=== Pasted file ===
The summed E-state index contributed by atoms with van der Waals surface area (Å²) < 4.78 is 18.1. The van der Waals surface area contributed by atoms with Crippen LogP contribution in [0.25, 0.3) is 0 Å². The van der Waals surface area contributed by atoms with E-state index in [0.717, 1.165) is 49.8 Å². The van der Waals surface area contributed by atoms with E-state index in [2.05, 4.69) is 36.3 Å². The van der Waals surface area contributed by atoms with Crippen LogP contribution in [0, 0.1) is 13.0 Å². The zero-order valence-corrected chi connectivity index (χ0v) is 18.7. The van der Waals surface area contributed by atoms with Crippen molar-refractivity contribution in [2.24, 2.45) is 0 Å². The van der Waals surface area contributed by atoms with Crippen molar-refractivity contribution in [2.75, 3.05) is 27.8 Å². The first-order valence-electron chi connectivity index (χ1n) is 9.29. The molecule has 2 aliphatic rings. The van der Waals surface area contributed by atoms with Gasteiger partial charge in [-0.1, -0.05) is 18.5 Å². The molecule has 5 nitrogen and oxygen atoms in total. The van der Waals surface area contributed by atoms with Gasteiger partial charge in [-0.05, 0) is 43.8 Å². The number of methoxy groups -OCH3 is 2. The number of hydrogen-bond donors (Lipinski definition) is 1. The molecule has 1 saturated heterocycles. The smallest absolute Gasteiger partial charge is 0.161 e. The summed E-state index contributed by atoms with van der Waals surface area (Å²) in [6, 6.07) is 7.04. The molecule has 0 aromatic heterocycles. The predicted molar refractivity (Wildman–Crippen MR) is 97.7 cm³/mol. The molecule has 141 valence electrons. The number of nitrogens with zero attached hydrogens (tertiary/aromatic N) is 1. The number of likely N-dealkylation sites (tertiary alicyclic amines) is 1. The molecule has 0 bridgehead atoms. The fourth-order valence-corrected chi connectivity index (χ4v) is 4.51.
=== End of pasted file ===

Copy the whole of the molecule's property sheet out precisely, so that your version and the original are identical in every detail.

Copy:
The summed E-state index contributed by atoms with van der Waals surface area (Å²) < 4.78 is 18.1. The van der Waals surface area contributed by atoms with Crippen LogP contribution in [0.25, 0.3) is 0 Å². The van der Waals surface area contributed by atoms with E-state index in [0.717, 1.165) is 49.8 Å². The van der Waals surface area contributed by atoms with E-state index in [2.05, 4.69) is 36.3 Å². The van der Waals surface area contributed by atoms with Crippen LogP contribution in [0, 0.1) is 13.0 Å². The zero-order valence-corrected chi connectivity index (χ0v) is 18.7. The van der Waals surface area contributed by atoms with Crippen molar-refractivity contribution in [2.24, 2.45) is 0 Å². The van der Waals surface area contributed by atoms with Crippen molar-refractivity contribution in [2.75, 3.05) is 27.8 Å². The first-order valence-electron chi connectivity index (χ1n) is 9.29. The molecule has 2 aliphatic rings. The van der Waals surface area contributed by atoms with Gasteiger partial charge in [-0.1, -0.05) is 18.5 Å². The molecule has 5 nitrogen and oxygen atoms in total. The van der Waals surface area contributed by atoms with Gasteiger partial charge in [-0.05, 0) is 43.8 Å². The number of methoxy groups -OCH3 is 2. The number of hydrogen-bond donors (Lipinski definition) is 1. The molecule has 1 saturated heterocycles. The smallest absolute Gasteiger partial charge is 0.161 e. The summed E-state index contributed by atoms with van der Waals surface area (Å²) in [6, 6.07) is 7.04. The molecule has 0 aromatic heterocycles. The predicted molar refractivity (Wildman–Crippen MR) is 97.7 cm³/mol. The molecule has 141 valence electrons. The number of nitrogens with zero attached hydrogens (tertiary/aromatic N) is 1. The number of likely N-dealkylation sites (tertiary alicyclic amines) is 1. The molecule has 0 bridgehead atoms. The fourth-order valence-corrected chi connectivity index (χ4v) is 4.51.